According to statistics, 83% of millennials choose to take wedding loans from third-party platforms like banks to finance their wedding. The Indian wedding market was estimated at Rs 3.68 trillion in 2016 and this year till December 14 an estimate of 32 lakh weddings with a trade of Rs 3.75 lakh crores took place. Numbers might be confusing but the tides are shifting. Now, people especially millennials are opting for a mid-scale wedding.

During the pandemic zoom weddings really changed the scenario and while the traditional flavour of Indian weddings stay intact, people are gradually understanding what’s important for themselves rather than running here and there to satisfy others. All this has brought a shift in the way people looked at weddings but it doesn’t mean that the businesses are getting affected.

Priyal Biyani from Utsav cards ( a wedding cards company from Hyderabad) says, “Now since after the pandemic, the guest list has come down so they have become a little liberal with the cost of the card and the design, theme, and much better quality of printing is required by both bride and groom. Customised cards are much in demand.”

Most Couples nowadays have enough knowledge of what they need and what they expect from people around them like designers or photographers. Ashok Bhupathiraju, 24MM Best Photography, Hyderabad, explain, “They compare all professional’s work and share pictures they like and suggest us to cater something new which is genuinely a challenging task and also motivates us to think beyond our creative minds.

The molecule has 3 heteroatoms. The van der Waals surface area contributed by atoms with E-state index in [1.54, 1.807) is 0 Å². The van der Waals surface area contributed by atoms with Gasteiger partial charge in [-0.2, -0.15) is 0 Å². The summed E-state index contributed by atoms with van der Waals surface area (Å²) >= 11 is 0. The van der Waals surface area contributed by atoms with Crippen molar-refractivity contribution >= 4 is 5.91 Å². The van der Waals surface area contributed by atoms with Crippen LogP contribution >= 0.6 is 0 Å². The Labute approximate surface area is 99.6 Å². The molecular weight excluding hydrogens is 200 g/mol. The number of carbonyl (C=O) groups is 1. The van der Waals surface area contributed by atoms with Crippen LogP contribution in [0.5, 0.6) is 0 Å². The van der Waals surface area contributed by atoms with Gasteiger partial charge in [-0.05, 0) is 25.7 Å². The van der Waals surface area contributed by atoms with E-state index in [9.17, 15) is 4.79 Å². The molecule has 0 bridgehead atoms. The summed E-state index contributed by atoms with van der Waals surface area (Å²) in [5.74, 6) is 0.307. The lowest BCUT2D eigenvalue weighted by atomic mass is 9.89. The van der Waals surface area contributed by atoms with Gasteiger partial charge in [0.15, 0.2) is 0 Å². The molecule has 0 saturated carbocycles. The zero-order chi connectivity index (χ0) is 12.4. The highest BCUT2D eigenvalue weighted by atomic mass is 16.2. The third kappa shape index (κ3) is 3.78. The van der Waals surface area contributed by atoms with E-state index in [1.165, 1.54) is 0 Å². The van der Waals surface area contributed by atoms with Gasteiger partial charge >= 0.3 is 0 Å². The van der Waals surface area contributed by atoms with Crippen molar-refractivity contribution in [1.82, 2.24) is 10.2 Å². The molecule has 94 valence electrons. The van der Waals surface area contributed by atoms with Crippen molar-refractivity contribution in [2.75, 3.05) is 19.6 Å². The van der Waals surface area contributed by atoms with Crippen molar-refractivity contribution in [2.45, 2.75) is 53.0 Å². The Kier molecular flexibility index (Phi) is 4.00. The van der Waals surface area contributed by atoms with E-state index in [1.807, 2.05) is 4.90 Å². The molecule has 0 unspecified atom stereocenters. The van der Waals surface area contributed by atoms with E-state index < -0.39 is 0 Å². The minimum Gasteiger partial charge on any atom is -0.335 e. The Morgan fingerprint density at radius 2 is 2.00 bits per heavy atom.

There are no limits to creative thinking, We Studios come up with different concepts and storyboards prior to shooting in making couples understand our thought process and we too make sure couples are equally aware of what we are going to shoot.These days social media has really changed the game. The level is so high and couples are willing to spend money on shoots as obviously, this is the biggest day of their life and what’s going to stay are videos and pictures to look back at.”

Dr. Sujatha Rajamani, Consultant Psychiatrist at KIMS Hospitals, Secunderabad shares, “When the dreams don’t work out it does affect the psyche of a person but the larger picture that one should focus on is the fact that they are going to spend the rest of their life with the person who they want to be with. This should be the prime factor of happiness rather than focusing on things that cannot be done. Since time immemorial in Indian culture we have been giving wedding day supreme importance and the advent of social media just furthered this. I believe that the whole idea of a wedding day should be reconstructed to enjoy the day. The pandemic has really brought this out for couples.

I think there are two types of wedding guest lists, the ones who come out of love and the other list is for social acceptance.”

In psychology the definition of perfection you see we compare it to the horizon, which is the land meeting the horizon…but as you walk towards the direction it keeps getting far. You actually never touch perfection and that’s how we compare the whole idea of perfection and horizon. Dr. Sujatha goes on, “Wedding is a private affair and if a couple enjoys the moment and just think about their priorities, then definitely the experience as a whole will hold more depth and value to the complete method of marriage itself.”